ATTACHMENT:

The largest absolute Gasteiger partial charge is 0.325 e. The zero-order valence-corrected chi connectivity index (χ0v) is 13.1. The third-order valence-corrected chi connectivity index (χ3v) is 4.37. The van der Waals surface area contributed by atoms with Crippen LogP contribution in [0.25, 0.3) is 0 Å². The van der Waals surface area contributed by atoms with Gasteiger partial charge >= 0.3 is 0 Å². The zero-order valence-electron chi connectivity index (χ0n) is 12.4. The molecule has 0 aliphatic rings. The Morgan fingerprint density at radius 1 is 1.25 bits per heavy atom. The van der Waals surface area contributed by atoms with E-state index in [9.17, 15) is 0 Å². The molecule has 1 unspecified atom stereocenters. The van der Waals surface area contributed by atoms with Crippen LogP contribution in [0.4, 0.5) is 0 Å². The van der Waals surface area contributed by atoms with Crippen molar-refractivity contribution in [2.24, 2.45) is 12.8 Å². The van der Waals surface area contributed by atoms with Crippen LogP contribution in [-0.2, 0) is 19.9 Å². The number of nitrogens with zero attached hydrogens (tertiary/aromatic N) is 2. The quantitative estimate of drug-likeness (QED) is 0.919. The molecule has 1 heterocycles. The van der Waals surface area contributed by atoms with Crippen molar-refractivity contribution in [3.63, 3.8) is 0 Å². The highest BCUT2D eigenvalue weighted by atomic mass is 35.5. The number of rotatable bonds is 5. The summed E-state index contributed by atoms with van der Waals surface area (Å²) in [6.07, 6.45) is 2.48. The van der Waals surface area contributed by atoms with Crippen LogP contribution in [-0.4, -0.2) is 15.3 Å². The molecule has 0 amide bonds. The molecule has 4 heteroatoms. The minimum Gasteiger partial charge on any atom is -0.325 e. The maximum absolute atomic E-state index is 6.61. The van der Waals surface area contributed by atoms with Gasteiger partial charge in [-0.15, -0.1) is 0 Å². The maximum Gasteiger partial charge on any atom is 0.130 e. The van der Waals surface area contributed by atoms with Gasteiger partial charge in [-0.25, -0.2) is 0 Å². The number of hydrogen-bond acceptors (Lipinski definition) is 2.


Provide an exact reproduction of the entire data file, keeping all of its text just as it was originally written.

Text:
The largest absolute Gasteiger partial charge is 0.325 e. The zero-order valence-corrected chi connectivity index (χ0v) is 13.1. The third-order valence-corrected chi connectivity index (χ3v) is 4.37. The van der Waals surface area contributed by atoms with Crippen LogP contribution in [0.25, 0.3) is 0 Å². The van der Waals surface area contributed by atoms with Gasteiger partial charge >= 0.3 is 0 Å². The zero-order valence-electron chi connectivity index (χ0n) is 12.4. The molecule has 0 aliphatic rings. The Morgan fingerprint density at radius 1 is 1.25 bits per heavy atom. The van der Waals surface area contributed by atoms with E-state index in [9.17, 15) is 0 Å². The molecule has 1 unspecified atom stereocenters. The van der Waals surface area contributed by atoms with Crippen LogP contribution in [0.4, 0.5) is 0 Å². The van der Waals surface area contributed by atoms with Crippen molar-refractivity contribution in [2.24, 2.45) is 12.8 Å². The van der Waals surface area contributed by atoms with Crippen LogP contribution in [-0.2, 0) is 19.9 Å². The number of nitrogens with zero attached hydrogens (tertiary/aromatic N) is 2. The quantitative estimate of drug-likeness (QED) is 0.919. The molecule has 1 heterocycles. The van der Waals surface area contributed by atoms with Crippen molar-refractivity contribution in [3.63, 3.8) is 0 Å². The highest BCUT2D eigenvalue weighted by atomic mass is 35.5. The number of rotatable bonds is 5. The summed E-state index contributed by atoms with van der Waals surface area (Å²) in [6.07, 6.45) is 2.48. The van der Waals surface area contributed by atoms with Crippen LogP contribution in [-0.4, -0.2) is 15.3 Å². The molecule has 0 amide bonds. The molecule has 4 heteroatoms. The minimum Gasteiger partial charge on any atom is -0.325 e. The maximum absolute atomic E-state index is 6.61. The van der Waals surface area contributed by atoms with Gasteiger partial charge in [-0.15, -0.1) is 0 Å². The maximum Gasteiger partial charge on any atom is 0.130 e. The van der Waals surface area contributed by atoms with Gasteiger partial charge in [-0.25, -0.2) is 0 Å². The number of hydrogen-bond acceptors (Lipinski definition) is 2.